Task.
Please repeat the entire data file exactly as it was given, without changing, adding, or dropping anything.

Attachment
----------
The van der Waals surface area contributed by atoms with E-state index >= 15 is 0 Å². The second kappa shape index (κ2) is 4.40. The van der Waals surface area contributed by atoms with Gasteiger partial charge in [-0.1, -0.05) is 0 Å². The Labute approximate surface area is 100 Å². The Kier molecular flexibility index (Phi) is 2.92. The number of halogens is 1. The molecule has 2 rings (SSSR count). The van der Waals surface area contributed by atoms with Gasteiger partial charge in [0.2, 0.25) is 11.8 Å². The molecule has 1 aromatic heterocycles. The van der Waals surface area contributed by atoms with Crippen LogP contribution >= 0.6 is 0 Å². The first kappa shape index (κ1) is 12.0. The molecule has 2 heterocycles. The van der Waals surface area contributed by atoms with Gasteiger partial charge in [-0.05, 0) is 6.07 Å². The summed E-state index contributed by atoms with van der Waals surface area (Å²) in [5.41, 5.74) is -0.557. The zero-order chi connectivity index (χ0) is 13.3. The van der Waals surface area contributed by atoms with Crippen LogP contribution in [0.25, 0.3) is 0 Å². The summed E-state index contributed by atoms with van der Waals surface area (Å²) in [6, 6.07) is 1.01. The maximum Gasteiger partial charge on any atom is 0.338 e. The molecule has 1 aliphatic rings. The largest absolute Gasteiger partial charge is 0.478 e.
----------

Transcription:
The van der Waals surface area contributed by atoms with E-state index >= 15 is 0 Å². The second kappa shape index (κ2) is 4.40. The van der Waals surface area contributed by atoms with Gasteiger partial charge in [-0.1, -0.05) is 0 Å². The Labute approximate surface area is 100 Å². The Kier molecular flexibility index (Phi) is 2.92. The number of halogens is 1. The molecule has 2 rings (SSSR count). The van der Waals surface area contributed by atoms with Gasteiger partial charge in [0.2, 0.25) is 11.8 Å². The molecule has 1 aromatic heterocycles. The van der Waals surface area contributed by atoms with Crippen LogP contribution >= 0.6 is 0 Å². The first kappa shape index (κ1) is 12.0. The molecule has 2 heterocycles. The van der Waals surface area contributed by atoms with Gasteiger partial charge in [-0.05, 0) is 6.07 Å². The summed E-state index contributed by atoms with van der Waals surface area (Å²) in [5.41, 5.74) is -0.557. The zero-order chi connectivity index (χ0) is 13.3. The van der Waals surface area contributed by atoms with Crippen LogP contribution in [0.25, 0.3) is 0 Å². The summed E-state index contributed by atoms with van der Waals surface area (Å²) in [6, 6.07) is 1.01. The maximum Gasteiger partial charge on any atom is 0.338 e. The molecule has 1 aliphatic rings. The largest absolute Gasteiger partial charge is 0.478 e.